Rafael Caro Quintero, a suspected Mexican drug lord, was arrested on July 15 for allegedly arranging the 1985 murder of Kiki Camarena, a US Drug Enforcement Administration (DEA) intelligence officer. According to the BBC, Rafael Caro Quintero, 69, was a founding member of the Guadalajara cartel, which controlled the illegal drug trade along the US border with Mexico for decades until its recent downturn.
Rafael Caro Quintero was arrested for the 1985 death of Enrique Camerena, who was investigating cartel operations. Quintero was released in 2013 when a Mexican court reduced his 40-year sentence by 12 years. Although the verdict was eventually overturned by the Mexican Supreme Court, it was too late, as Quintero had already become a fugitive and apparently restarted his drug trade while in hiding.
SEMAR video of Rafael Caro Quintero being taken into custody today by Mexican marines. pic.twitter.com/NjLslt6MJM
— Keegan Hamilton (@keegan_hamilton) July 15, 2022
Rafael Caro Quintero’s Drug-Dealing Career
Rafael Caro Quintero was born in Sinaloa, Mexico, to peasant parents. He, 14, took several menial jobs after his father died in 1964 to support his family. According to CNN Mexico, Quintero apparently started growing and trading marijuana as a youngster. Within five years, his fortune would have skyrocketed, making him a recognized figure in Mexico’s underground.
Quintero is said to have co-founded the Guadalajara cartel with his criminal colleagues in the late 1970s after gaining sufficient authority among drug dealers. According to the Los Angeles Times, the group was a “pioneer” in the Mexican drug trade, with a size and complexity not seen before. Quintero was wanted by US authorities not only for alleged drug trafficking, but also for the deaths of at least three US citizens.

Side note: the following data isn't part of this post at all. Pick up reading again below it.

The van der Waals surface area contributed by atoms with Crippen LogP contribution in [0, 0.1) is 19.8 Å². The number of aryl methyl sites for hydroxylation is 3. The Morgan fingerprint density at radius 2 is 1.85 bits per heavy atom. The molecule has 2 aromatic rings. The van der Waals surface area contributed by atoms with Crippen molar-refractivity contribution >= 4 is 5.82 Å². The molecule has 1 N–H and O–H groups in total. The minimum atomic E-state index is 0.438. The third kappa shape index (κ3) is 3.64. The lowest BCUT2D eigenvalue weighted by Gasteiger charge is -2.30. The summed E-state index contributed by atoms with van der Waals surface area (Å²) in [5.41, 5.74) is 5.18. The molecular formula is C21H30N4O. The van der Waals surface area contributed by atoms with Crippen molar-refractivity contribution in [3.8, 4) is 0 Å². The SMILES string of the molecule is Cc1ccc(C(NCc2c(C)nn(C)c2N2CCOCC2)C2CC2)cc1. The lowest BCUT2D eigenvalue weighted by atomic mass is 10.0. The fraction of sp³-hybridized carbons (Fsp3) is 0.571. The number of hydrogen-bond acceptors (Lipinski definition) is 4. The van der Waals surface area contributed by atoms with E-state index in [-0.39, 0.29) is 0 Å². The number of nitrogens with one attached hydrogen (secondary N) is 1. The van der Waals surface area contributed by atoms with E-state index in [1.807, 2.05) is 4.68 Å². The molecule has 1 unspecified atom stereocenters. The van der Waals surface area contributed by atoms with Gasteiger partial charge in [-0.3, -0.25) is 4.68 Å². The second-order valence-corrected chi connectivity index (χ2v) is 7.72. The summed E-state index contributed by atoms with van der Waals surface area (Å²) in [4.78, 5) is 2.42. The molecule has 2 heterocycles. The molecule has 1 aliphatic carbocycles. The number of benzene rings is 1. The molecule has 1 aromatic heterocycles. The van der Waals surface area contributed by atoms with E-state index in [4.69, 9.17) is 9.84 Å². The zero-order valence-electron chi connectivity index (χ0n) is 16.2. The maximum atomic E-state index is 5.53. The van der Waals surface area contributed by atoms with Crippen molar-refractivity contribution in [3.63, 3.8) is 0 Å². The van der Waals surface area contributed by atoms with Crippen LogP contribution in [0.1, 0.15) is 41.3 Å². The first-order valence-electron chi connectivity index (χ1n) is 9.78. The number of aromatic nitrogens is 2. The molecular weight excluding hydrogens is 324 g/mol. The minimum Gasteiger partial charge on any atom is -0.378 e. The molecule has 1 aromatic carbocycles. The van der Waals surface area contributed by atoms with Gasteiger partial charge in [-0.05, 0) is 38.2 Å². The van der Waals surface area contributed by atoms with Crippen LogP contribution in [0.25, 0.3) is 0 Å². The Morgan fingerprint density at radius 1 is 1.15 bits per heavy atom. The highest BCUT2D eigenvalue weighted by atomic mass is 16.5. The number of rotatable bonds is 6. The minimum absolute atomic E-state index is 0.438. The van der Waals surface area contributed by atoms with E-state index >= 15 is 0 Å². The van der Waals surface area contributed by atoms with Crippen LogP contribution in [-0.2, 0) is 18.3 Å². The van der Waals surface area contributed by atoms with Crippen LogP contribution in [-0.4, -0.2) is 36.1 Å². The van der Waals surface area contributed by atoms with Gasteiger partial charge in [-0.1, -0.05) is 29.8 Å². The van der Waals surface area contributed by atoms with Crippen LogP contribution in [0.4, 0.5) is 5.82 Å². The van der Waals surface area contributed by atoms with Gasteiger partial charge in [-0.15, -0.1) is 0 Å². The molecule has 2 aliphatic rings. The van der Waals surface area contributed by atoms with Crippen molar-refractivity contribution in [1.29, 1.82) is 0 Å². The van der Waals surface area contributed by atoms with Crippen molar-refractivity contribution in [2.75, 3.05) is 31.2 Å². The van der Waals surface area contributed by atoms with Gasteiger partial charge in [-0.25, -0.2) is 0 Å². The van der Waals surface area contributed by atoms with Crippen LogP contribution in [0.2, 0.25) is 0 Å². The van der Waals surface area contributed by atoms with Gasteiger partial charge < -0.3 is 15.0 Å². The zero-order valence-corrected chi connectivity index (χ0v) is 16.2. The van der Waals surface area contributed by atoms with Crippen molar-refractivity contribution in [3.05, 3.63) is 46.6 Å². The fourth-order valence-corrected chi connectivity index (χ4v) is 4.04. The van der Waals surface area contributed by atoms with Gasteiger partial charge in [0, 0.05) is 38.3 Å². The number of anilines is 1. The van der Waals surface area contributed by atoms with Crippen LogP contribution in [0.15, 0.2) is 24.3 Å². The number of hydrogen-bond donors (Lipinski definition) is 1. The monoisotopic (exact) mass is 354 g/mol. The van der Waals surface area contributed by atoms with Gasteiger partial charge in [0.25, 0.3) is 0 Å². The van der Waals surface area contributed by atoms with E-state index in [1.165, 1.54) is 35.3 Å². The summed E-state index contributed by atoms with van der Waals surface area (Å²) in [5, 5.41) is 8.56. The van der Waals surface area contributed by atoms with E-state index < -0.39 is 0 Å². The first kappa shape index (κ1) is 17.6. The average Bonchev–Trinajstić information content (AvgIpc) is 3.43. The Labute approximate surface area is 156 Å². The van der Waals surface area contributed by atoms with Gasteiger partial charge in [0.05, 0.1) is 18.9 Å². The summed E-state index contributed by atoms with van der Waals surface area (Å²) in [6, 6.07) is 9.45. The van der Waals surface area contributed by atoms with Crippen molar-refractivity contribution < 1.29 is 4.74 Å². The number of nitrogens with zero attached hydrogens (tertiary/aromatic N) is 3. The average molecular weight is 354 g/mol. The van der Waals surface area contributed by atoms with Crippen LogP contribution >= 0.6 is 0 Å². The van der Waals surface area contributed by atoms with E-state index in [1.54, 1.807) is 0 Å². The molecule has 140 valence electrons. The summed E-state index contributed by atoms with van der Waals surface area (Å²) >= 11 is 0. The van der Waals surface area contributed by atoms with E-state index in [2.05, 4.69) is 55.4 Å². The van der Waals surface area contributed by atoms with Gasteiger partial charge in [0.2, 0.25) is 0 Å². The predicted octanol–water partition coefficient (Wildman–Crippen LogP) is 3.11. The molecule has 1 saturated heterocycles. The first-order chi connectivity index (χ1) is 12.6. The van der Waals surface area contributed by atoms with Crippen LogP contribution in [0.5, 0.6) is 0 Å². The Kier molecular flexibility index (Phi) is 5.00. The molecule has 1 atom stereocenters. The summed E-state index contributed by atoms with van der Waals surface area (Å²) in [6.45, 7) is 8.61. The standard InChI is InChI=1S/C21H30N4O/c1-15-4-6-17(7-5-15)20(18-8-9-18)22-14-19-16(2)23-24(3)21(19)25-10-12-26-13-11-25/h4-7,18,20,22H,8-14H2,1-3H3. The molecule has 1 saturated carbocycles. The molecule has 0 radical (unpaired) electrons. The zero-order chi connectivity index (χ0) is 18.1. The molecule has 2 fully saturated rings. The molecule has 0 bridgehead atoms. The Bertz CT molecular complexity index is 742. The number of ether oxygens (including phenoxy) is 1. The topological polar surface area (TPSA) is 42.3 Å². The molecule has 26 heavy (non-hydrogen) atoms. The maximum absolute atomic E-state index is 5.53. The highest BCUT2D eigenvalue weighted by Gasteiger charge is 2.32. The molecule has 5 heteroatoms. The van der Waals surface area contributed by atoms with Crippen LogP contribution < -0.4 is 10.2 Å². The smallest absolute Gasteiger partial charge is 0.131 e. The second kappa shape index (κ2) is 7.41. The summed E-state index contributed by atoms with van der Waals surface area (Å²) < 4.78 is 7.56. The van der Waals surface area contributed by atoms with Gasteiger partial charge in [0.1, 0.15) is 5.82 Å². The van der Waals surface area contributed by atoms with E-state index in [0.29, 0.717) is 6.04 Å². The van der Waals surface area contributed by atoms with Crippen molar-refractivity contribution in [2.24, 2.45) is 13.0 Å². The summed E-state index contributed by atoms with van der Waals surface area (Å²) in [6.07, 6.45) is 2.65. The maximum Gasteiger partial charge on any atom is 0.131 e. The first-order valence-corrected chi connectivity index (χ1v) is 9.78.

According to El Economista, Quintero was accused of ordering his subordinates to capture and torture two Americans who accidentally walked into a cartel party in Guadalajara in January 1985. Authorities in the United States believe Quintero mistook them for undercover DEA agents. The two Americans, author John Clay Walker and dentistry student Albert Radelat, were kidnapped and tortured for a long time. Radelat was believed to have been buried alive.
Rafael Caro Quintero now faces extradition to the United States. Although Quintero’s power in the drug trade has declined, authorities say the arrest is important because it shows that offenders will face repercussions no matter what. Quintero’s arrest was the result of the high-profile murder of Enrique “Kiki” Camarena, a problem for the cartel in the 1980s. Camarena, like Walker and Radelat, is said to have been tortured and interrogated for a long time.